The competition for Theresa May’s replacement is underway, as seven candidates have secured enough support from Conservative lawmakers to campaign.
But as questions are asked on policy programs and Brexit battle plans, LGBT+ Conservatives asked each potential party leader to lay out their LGBTI rights plans.
Overall, hopefuls commented on their prior voted track record (not all were exactly progressive) and sketched out their plans to benefit UK LGBTI citizens.
Only state secretary Rory Stewart did not respond to the group’s request. In no particular order:
The former Brexit secretary told LGBT+ Conservatives: ‘It should never be for the State to discriminate between people purely based on their sexuality.’
Meanwhile, Raab lightly touched on the situation in Birmingham, wherein, parents protested against a patch of schools teaching about LGBTI topics.
He commented: ‘Teaching children about respect for others is a crucial part of any education.’
He added: ‘No one should face discrimination in Britain today. We have some of the best anti-discrimination laws in the world. But laws alone are not enough.
‘I will challenge discrimination and a culture of intolerance wherever it occurs to make Britain a fairer place.’
While Raab did not comment on any specific commitments to the community, his voting record is positive. Voting in favor of marriage equality in 2013.
However, he was critisized only recently for saying that he would not make it easier for people to undergo gender-affirmation surgeries.
The Secretary of State for Foreign Affairs is a double-edged sword.
He has, overall, voted in favor of LGBTI people, from marriage to discrimination protections. But he was heavily slated during his time as health secretary for under-funding the NHS; proving disastrous in many ways.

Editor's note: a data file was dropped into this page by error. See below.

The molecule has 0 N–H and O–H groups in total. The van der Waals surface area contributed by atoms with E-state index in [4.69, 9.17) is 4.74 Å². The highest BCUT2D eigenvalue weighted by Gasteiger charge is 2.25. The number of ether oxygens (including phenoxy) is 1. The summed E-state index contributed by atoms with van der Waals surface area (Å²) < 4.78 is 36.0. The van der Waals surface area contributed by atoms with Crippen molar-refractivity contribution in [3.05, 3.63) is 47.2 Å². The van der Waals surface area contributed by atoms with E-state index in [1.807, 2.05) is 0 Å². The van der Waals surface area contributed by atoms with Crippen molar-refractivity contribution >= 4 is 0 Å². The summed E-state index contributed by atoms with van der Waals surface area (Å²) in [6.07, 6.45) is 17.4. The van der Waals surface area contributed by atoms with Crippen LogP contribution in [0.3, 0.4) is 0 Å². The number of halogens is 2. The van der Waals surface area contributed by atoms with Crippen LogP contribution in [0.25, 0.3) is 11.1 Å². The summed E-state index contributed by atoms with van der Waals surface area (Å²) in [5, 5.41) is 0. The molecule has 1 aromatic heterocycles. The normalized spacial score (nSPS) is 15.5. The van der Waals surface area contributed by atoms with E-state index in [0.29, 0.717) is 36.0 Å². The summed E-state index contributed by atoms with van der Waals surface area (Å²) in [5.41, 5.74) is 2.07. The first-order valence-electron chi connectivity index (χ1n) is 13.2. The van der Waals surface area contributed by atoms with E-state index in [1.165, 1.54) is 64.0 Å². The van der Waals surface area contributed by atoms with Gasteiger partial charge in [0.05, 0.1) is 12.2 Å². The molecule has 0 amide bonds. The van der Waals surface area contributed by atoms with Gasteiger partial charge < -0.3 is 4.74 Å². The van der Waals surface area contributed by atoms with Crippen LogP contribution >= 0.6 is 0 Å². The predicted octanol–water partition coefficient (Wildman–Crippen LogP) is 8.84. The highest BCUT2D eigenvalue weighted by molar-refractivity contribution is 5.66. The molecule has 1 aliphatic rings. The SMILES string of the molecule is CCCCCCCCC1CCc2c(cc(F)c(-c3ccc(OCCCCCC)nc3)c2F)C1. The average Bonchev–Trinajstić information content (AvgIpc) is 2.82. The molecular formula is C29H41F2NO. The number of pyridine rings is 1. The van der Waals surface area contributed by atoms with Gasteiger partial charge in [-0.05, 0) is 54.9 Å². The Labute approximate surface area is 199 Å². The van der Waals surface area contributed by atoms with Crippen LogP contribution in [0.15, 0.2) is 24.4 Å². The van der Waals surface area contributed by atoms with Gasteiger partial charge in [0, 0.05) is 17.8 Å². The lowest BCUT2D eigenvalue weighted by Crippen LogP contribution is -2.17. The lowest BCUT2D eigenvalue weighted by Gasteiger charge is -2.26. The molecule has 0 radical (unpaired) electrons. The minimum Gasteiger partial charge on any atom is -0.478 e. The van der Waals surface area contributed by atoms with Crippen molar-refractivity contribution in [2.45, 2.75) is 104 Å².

Hunt reflected on this: ‘As a Conservative I believe that everyone should be free to be who they are and love who they want, and my track record shows that.
‘I condemned the Government of Brunei’s introduction of the death penalty for gay sex and I am pleased to have secured some progress in that country.
‘The truth is we still have further to go, both in the UK and in the rest of the world, but I hope I have demonstrated that a government led by me would have equality at its heart.’
Meanwhile, his views on abortion were slammed as ‘alarming’ as he advocated on halving the limit. A move that would greatly cut into the lives of not only straight women, but bisexuals, lesbians and trans men and women, too.
‘If I am lucky enough to be elected Conservative leader,’ Johnson said, ‘I pledge that my administration will not consider [LGBTI issues] as “job done.”
‘I will continue to champion LGBT+ equality, get tough on hate crime, and ensure that we break down barriers to a fairer society.’
The former foreign secretary pledged to ‘ensure trans rights are protected,’ and that the authority of teachers should not be ‘undermined by parents who unreasonably take their children out of school’ over inclusive-teaching.’
But his record on LGBTI rights is also appalling. One of being absent during several seminal pro-LGBTI measures and a journalistic career chock-a-block with homophobic clippings.
When asked by Gay Star News who she would endorse as the best PM for LGBTI people, the equalities minister Baroness Williams said home secretary Sajid Javid is her top contender.
Javid, in light of the horrific assault on a lesbian couple on a London bus last week, spoke about a seven point pro-LGBTI policy plan ‘to ensure that advancing and protecting the rights of LGBT+ people remains at the heart of our program for government.’